“We’re just scratching the surface,” he said. The researchers hope to more densely and systematically evaluate genotypes by studying blood samples from more twin pairs, in order to more extensively map genetic components that lead to increased risk of disease.
CRP and Heart Disease
For example, by studying twins, O’Connor’s team has identified three genes that are correlated with systemic inflammation. This study indicates a strong effect of heredity in the occurrence of C-reactive protein or CRP, a blood protein that serves as a marker for inflammation. Its presence indicates a heightened state of inflammation in the body and can indicate cardiovascular risk.
CRP is associated with increased blood pressure, body mass index, and insulin resistance, among other factors. In twin subjects with elevated CRP, multiple, common genetic variants were found along a pathway associated with the adrenergic system. Adrenergic stimulation is what is involved in the 'flight or fight' response, and results in an increased heart rate, sweating, and increased blood pressure. Evidence emerging from the twin studies uncovered links between the adrenergic system and inflammation, suggesting new strategies to probe the role and actions of this pathway in inflammation. This study was published in the February 2007 issue of the Journal of Hypertension.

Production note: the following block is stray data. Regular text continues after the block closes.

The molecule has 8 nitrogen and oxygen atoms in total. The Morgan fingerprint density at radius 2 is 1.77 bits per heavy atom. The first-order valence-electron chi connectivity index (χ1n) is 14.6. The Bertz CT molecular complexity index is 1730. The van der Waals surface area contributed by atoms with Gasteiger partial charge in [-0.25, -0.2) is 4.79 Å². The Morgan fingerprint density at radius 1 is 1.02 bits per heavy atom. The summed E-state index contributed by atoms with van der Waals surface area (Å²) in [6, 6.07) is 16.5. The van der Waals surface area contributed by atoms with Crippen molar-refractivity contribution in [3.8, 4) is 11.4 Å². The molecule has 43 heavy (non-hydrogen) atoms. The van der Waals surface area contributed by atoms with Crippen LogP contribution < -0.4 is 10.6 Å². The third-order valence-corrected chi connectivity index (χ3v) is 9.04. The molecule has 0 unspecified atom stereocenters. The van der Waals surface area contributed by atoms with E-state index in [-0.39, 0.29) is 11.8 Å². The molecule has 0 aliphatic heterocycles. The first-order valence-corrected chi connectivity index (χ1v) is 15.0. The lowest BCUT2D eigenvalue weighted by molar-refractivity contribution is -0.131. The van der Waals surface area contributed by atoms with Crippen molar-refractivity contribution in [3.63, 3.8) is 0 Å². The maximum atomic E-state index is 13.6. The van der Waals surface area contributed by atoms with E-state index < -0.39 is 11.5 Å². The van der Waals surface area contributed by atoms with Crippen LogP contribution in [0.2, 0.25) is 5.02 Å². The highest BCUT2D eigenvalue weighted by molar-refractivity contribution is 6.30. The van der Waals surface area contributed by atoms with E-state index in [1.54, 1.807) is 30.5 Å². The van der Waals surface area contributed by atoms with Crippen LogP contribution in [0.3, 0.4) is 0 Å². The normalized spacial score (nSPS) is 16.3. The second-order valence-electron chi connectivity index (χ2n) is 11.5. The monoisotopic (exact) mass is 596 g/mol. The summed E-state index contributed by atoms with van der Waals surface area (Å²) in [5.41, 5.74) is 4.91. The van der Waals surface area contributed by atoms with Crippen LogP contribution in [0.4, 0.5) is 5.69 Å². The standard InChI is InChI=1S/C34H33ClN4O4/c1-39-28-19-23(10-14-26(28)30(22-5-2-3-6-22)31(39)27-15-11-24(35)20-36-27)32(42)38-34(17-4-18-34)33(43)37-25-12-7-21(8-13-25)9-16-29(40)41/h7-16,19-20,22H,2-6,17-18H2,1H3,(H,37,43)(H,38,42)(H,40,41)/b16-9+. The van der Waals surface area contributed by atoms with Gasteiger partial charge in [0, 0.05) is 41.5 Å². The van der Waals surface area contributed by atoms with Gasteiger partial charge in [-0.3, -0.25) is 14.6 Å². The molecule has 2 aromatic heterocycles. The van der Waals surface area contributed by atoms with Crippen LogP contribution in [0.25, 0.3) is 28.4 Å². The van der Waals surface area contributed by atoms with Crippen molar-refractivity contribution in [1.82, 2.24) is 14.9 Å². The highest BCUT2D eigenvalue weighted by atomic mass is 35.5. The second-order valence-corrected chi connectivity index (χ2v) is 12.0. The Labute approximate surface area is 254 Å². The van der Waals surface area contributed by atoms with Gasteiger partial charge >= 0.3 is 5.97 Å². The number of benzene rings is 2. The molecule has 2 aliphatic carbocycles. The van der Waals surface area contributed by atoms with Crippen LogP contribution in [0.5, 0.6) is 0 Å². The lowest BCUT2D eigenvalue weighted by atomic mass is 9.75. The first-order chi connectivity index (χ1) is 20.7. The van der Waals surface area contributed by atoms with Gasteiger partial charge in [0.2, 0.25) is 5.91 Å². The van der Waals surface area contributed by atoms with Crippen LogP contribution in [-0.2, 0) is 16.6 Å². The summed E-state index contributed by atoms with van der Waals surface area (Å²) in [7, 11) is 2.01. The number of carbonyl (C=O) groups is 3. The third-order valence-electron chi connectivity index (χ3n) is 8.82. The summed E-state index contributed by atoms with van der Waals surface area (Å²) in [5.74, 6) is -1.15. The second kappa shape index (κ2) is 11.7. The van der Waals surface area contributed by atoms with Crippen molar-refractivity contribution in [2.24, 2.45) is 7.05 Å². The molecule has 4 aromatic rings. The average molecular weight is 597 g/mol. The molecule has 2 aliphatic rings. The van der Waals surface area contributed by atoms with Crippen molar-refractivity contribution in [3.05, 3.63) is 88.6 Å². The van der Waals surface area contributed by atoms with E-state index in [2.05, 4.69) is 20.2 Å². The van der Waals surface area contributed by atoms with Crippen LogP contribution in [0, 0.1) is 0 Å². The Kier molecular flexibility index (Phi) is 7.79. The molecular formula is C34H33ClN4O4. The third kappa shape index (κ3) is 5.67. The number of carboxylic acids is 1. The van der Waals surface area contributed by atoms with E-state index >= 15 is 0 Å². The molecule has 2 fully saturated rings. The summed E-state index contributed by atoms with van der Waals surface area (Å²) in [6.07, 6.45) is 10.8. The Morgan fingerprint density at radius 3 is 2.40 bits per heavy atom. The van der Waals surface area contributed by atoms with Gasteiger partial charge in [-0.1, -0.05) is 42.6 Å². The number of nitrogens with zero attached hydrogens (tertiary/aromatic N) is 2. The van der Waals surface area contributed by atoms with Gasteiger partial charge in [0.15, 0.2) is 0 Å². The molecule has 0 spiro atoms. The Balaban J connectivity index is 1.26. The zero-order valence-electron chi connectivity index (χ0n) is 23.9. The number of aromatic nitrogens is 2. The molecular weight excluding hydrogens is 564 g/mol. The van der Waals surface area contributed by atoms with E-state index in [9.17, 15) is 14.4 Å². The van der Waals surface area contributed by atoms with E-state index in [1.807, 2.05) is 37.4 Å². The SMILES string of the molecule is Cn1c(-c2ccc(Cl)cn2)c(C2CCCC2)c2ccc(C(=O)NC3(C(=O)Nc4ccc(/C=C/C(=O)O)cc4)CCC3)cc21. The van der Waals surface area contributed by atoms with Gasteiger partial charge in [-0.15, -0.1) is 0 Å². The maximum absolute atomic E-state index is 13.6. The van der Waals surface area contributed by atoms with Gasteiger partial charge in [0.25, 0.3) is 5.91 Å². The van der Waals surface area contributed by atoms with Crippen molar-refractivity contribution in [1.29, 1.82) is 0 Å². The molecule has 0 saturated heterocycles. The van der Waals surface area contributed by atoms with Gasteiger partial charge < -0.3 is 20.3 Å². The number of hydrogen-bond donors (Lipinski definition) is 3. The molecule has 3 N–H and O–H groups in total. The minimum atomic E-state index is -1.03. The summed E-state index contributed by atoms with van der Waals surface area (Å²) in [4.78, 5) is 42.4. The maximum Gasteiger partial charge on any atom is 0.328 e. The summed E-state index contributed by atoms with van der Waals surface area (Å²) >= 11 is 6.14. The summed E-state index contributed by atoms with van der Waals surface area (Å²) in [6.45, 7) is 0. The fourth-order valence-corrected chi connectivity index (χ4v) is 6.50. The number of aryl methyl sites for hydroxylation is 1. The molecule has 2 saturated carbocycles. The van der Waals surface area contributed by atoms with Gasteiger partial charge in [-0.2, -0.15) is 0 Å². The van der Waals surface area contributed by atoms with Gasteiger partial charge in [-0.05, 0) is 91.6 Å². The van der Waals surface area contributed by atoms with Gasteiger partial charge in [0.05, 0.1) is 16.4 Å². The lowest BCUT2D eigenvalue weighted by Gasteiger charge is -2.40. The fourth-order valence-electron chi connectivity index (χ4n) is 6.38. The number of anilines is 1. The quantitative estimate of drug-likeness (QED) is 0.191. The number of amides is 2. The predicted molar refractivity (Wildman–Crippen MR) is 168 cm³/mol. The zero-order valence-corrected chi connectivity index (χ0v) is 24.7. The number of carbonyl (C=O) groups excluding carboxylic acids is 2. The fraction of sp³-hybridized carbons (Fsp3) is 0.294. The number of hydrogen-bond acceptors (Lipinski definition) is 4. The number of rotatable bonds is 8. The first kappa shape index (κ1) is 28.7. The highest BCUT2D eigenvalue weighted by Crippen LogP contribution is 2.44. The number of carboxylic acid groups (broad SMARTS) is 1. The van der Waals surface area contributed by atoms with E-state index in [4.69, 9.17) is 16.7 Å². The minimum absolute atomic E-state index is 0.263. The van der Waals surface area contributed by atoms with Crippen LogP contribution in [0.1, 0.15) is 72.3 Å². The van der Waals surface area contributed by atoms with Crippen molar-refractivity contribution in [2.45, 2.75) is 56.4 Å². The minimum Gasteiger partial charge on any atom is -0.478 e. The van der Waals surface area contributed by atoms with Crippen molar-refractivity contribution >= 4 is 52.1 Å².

Genes and Vascular Disease
In a study on line in advance of publication in the May 1 edition of Circulation the UCSD team reports findings regarding the effect of genetics on the endothelium, the single-cell lining of blood vessels. Endothelial function, or dysfunction, is the basis of every common vascular disease, such as heart attack or stroke.
“When blood vessels stop contracting and relaxing properly, it is the first indication of vascular dysfunction,” said O’Connor